Today, the Department of Water Resources (DWR) announced that its initial allocation for State Water Project contractors would be 5 percent in 2010, unless there is more rainfall in the coming months. The initial forecast is intended to be very conservative, and is likely to increase. Last year's initial allocation was 15 percent, and the year ended with a 40 percent allocation.
By and large, as DWR acknowledges, these low allocations are caused by the past three years of drought, which has resulted in low rainfall, low runoff and thus low storage in the State's reservoirs. If this year turns out to be a normal year (average amount of rainfall and runoff in terms of hydrology), the director of DWR estimated that the final allocation this year may be in the range of 20-40 percent. That'd be a lot better than 5 percent.
Today's announcement is a stark reminder that California's drought isn't over - and could get much, much worse. As Peter Gleick has reminded people, Australia is in the midst of a decade long year drought, which has been far, far worse than what California has experienced thus far. The drought in Australia destroyed that country's rice industry; in contrast, despite the drought, California was expected to have the second highest rice crop on record in 2009. And water use per capita in Australia is a small fraction of use in California, as Peter Gleick has pointed out, demonstrating that we still can make a lot of water available for cities and farms through improved water use efficiency and conservation.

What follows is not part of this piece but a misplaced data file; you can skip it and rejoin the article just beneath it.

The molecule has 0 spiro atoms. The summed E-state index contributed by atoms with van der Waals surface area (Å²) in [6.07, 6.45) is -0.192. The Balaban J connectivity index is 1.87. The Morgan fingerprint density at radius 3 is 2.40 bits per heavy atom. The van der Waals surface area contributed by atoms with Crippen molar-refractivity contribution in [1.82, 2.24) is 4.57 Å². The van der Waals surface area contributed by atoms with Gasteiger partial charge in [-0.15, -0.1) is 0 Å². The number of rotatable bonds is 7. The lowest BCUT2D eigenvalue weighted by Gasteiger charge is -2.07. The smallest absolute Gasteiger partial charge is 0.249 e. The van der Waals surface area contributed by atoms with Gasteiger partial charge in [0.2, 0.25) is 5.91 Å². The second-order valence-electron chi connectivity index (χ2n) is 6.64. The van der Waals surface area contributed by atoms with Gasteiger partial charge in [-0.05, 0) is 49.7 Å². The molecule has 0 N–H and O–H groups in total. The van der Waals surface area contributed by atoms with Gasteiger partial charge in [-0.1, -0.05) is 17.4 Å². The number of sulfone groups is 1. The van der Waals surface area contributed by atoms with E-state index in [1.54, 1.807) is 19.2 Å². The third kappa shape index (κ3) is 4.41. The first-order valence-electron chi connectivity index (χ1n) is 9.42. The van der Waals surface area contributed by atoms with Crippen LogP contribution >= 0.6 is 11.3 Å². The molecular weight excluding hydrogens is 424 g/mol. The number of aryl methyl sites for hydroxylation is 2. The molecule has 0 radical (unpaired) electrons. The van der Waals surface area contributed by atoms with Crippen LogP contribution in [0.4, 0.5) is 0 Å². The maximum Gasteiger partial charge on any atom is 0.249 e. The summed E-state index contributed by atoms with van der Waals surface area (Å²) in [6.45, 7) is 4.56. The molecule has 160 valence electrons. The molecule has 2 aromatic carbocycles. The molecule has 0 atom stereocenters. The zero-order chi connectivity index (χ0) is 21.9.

So today's announcement is also a reminder that we all need to use water wisely this year, and conserve as much as we can. Whether you're harvesting gray water, planting drought tolerant landscapes, installing drip irrigation, installing low flow toilets, turning off the tap while brushing your teeth, or taking shorter showers, everyone can contribute to conserving water this year. All of these steps are part of the "Virtual River" of water supply solutions that NRDC has promoted. Taking simple steps to conserve water such as these will help us meet the State's recently enacted law on water conservation and efficiency, and should help us prepare for future droughts. Because while we all hope this year won't be another dry year, we have to be prepared for the drought to continue.